Has your business ever had trouble paying vendors, making loan installments or meeting payroll requirements due to cash flow issues? You’re not alone! Cash flow management is one of the biggest challenges that small business owners face. Though every business’s needs are unique, the following are some strategies that may improve your company’s cash flow position and ease the strain on your working capital.
- Ask for a deposit: If your product or service requires considerable cash or effort before delivery, consider asking clients for a deposit.
- Examine your debt collection procedures: Be prompt with your collections and follow up on past-due accounts receivable by sending reminders. Offer a discount for early payment of invoices.
- Cut and/or delay expenses: If your company manufactures products, consider using lower-cost inputs to deliver the same goods. If you are a service company, opt for spending less time on the same work. Exhaust existing inventory before purchasing more. Hire part-time or contract employees to replace full-time employees.
- Get a business credit card: Choose a card that rewards with points that can be used for travel and business purchases. Many cards come with innovative reporting options that illustrate spending trends to help business owners optimize their cash flow.
- Get creative with marketing: Instead of expensive radio, TV or newspaper ads, opt for a less costly social media marketing campaign.
- Restructuring your terms with vendors (an extra week or two for payments) can make a substantial difference. Once you have reached an agreement, be timely and dependable with your payments.
- Finance purchase orders: If you’re a manufacturing or merchandising company and you require a significant amount of cash to fulfill your orders, financing purchase orders may be helpful. The financing company pays the vendor so you can acquire the merchandise/inventory you need to fulfill the order. This allows you to take large orders that you don’t yet have the cash to fill.
- Increase margins: If your business has a unique product/service or a high demand for your product/service, consider increasing your margins by increasing your charges.
- Sell or lease idle equipment: Utilize eBay or Craigslist to sell redundant or idle equipment and use the proceeds to ensure cash flow.
- Sell future revenue: Consider taking a loan that is automatically repaid via a percentage of your business’s credit/debit card transaction volume.
- Turn down, shift or postpone work to manage the volume of business for consistency over time. Offer good clients a discount for postponing their work, order or service. This will not be a viable strategy for companies with strong seasonal businesses (retailers, accountants, etc.).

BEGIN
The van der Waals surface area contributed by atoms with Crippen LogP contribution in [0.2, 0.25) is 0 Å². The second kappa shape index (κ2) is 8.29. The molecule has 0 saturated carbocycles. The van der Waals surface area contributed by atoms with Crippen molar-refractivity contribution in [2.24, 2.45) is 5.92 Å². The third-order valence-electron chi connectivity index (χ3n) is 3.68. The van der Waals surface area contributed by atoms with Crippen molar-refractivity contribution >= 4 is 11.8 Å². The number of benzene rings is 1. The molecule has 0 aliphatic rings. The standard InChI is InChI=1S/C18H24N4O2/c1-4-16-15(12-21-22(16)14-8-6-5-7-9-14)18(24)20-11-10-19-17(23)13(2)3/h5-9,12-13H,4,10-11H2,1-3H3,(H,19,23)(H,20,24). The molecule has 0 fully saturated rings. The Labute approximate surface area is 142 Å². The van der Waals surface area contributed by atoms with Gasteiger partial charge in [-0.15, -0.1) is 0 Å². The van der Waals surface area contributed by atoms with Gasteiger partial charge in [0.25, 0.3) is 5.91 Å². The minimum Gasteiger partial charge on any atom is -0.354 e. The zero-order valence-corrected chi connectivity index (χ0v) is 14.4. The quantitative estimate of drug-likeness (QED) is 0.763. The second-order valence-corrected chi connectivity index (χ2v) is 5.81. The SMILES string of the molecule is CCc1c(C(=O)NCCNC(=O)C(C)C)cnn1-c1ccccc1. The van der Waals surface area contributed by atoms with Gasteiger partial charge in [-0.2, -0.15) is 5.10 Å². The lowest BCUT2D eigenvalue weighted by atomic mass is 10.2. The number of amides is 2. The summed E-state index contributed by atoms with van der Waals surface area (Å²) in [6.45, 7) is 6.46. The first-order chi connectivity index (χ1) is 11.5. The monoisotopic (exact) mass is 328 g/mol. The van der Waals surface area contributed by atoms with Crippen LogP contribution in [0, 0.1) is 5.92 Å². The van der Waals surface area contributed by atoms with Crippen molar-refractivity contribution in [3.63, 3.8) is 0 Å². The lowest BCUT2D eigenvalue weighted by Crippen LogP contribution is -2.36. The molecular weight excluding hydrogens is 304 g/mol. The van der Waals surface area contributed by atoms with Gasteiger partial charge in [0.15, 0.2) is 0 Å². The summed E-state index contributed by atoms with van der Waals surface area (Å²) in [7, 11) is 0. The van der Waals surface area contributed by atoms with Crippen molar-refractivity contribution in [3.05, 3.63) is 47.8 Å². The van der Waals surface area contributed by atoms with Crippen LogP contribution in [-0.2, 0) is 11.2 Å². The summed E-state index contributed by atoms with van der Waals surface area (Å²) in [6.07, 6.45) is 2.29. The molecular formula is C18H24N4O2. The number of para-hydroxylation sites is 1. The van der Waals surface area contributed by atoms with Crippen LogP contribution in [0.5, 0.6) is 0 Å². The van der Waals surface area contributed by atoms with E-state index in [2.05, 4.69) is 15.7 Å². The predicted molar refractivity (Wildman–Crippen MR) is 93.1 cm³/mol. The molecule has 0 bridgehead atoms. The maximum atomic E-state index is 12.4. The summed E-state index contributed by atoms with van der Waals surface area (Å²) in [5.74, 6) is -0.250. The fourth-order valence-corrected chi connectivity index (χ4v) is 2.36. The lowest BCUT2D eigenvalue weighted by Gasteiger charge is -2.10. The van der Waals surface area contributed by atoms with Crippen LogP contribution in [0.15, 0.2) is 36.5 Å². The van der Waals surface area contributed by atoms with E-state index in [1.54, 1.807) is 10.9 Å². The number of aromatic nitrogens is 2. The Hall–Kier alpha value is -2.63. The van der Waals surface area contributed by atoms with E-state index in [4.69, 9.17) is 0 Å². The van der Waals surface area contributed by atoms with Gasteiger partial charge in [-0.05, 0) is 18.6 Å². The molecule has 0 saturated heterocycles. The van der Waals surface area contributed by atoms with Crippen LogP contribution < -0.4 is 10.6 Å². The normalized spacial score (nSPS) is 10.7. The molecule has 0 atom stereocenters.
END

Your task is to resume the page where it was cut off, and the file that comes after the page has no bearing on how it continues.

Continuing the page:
- Invoice factoring involves selling your invoices (an asset) to a factoring company. Instead of waiting 15, 30 or 60 days for your money, your business gets payment upfront.
- Hire an accountant: A Chartered Professional Accountant will have the knowledge and experience to offer you creative solutions to your cash flow problems.
- Restructure payroll: Switching to a less frequent pay period can save on administrative costs (collecting, verifying, tabulating information). Direct deposit can also help stabilize your payroll withdrawals.
- Borrow money before you need it: When your business is doing well, open a business line of credit. Interest rates can be as low as 6 to 7%. Ask for more than you need so you have reserves to draw from when times are tough.
- Evaluate your cash flow on a regular basis. Calculate how much debt you can take on and not be overleveraged. Factor in time, interest, ROI. Have a repayment plan in place for borrowed money. If possible, maintain a rainy-day reserve in case of an emergency.
- Take advantage of technology by using apps and software to streamline your business processes and increase efficiency. Technology can enable you to spend less time worrying about cash flow and more time running your business.
Working capital is the fuel that powers small businesses. Managing cash flow is critical to running a profitable long-term business. Constantly look for new ways to improve cash flow management in your company.
Looking for ways to examine and improve your cash flow? Contact Cook and Company Chartered Professional Accountants. Whether you operate a sole proprietorship or a sizable corporation with multiple subsidiaries, Cook and Company uses their experience and expertise to help your business. Contact us for a complimentary consultation.